Trash (Stephen Daldry, 2014)
Raphael (Rickson Tevez), a Brazilian street teenager, spends his days sifting through mountains of trash in the hopes of finding something valuable. One day he finds a wallet containing money and other documents, and pockets the lot. Soon after, the police arrive, advertising a reward for anyone who can find the wallet. Though his friend Rato (Gabriel Weinstein) suggests they hand it in, Raphael suspects that there is more to the wallet than the authorities are letting on. So begins a daring and dangerous adventure that reveals the extent of corruption within government and law enforcement agencies.
Trash is based on the book of the same name by Andy Mulligan. Though he was inspired by his time spent in the Philippines, his novel never specifies its location. Mulligan reportedly didn’t want to criticise a single nation, but rather point out the inequalities that persist in various countries where corruption is rife. The film, conversely, is set in Brazil, and it remains to be seen whether audiences come away with a negative opinion about South America specifically, or with a broader appreciation of a widespread problem. Either way, the corruption on display is disheartening to say the least. An American priest (Martin Sheen) has tried in vain to fight the system, becoming increasingly embittered in the process. International aid worker, Olivia (Rooney Mara) perhaps has a little more faith, but remains unsure of how to facilitate lasting change. It is the three boys – Raphael, Rato and Gardo (Eduardo Luis) who provide the true, innocent spark of hope. Though their understanding of the bigger picture is limited, they are able to shake up the system.
Seeing this story through the eyes of children is what propels Trash ahead of so many other films that have dealt with corruption in law and politics. This allows the story to be told in simple terms, and is all the more affecting when children are the targets of violence. Though clearly independent and rebellious kids, their innocence is still evident, and their unwavering loyalty to their friends is nothing short of beautiful. The three young non-actors cast are very convincing, especially young Rickson Tevez who lights up the screen.
Stephen Daldry’s previous films (Billy Elliot, The Hours, The Reader, Extremely Loud and Incredibly Close) have all managed to score at least one of a best director or best picture Oscar nod. With his first foreign language feature, that streak may be coming to an end, though that’s not to say it is a weak film. While Daldry’s films are usually sure-fire hits, Trash sneaks under the radar into Australian cinemas this week without so much of a squeak. While you could blame this on its producers not trusting the public to embrace foreign language films, it’s perhaps more likely that the film’s bilingual nature (it is spoken mostly in Portuguese, but also involves English language) has created confusion about how exactly to market the film. Indeed, some viewers’ expectations may not be met if all they know is that it involves two big names in Martin Sheen and Rooney Mara – who are both supporting characters, not leads. It’s a shame that Trash will only have a limited reach in Australia, because it deserves better than to be treated like… well, you know.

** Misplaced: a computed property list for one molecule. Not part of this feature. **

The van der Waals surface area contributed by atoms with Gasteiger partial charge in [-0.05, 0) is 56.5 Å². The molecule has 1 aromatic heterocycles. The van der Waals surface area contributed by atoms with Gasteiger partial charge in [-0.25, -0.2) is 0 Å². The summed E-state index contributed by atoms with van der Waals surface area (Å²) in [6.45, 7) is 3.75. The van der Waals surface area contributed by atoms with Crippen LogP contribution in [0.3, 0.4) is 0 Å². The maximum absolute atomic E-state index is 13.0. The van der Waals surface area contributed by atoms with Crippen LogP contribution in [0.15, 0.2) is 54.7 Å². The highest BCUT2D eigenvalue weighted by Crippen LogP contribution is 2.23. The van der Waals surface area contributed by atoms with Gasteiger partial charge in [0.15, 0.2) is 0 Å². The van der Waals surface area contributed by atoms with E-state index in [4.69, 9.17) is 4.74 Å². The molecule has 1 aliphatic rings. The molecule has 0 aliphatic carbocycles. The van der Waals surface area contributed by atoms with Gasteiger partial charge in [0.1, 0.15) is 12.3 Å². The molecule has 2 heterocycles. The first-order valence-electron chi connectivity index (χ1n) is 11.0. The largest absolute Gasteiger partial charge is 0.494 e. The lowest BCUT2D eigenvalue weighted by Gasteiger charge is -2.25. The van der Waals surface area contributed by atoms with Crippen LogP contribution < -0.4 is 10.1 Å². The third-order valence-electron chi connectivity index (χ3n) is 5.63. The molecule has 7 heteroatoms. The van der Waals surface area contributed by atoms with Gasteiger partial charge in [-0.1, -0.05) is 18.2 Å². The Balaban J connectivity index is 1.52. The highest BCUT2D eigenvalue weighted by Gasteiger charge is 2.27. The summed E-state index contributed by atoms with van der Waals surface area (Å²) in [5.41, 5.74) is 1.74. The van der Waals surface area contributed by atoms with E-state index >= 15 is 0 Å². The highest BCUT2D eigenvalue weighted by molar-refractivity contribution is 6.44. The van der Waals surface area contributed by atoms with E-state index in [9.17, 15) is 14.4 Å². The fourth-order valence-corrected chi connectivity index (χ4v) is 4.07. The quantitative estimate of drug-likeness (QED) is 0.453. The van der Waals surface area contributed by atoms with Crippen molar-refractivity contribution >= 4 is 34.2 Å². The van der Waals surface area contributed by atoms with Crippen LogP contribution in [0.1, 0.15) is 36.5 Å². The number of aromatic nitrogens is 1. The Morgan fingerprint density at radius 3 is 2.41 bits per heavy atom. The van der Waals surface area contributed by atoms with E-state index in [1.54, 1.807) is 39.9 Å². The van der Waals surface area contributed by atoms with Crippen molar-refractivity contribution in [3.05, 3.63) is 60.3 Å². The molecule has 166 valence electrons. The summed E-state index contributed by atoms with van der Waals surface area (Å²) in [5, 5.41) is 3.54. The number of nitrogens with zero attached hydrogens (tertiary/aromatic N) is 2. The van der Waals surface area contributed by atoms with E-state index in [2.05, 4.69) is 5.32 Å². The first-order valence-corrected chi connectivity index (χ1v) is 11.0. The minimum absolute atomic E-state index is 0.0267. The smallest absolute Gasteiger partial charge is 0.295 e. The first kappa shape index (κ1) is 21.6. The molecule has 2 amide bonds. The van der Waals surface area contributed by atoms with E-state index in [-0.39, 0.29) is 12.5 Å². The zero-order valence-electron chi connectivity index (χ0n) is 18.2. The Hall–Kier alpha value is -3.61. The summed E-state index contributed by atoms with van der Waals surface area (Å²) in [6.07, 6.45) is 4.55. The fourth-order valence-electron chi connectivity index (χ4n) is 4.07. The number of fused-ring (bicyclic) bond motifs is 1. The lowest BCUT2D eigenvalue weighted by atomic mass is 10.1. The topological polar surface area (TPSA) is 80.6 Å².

Richard Curtis was tasked with adapting Mulligan’s book for the screen, and Trash signals a departure from his usual material, which includes Love Actually, Notting Hill, Four Weddings and a Funeral and Mr. Bean. Though there’s a minor spattering of jokes throughout the film, the biggest criticism that can be levelled at Trash is that it’s just too serious. Despite the cheeky demeanour of the boys, Trash is a hard slog that offers little in the way of reprieve until very late on in the piece. Though it’s not exactly a sunshine and lollipops type of film, the lack of comedy given Curtis’ involvement feels unusual. While both Daldry and Curtis should be commended for expanding their repertoire, their involvement may result in further clashes with viewer expectations.
Perhaps the best way to enjoy Trash is to forgo all expectations surrounding its creative team, casting, and spoken language. However, it must be acknowledged that without the impressive names associated with it, Trash may not have even made it to our screens at all. If you can focus all energy instead on its story and message, you may find that Trash is indeed a treasure.
This review was first published at Film Blerg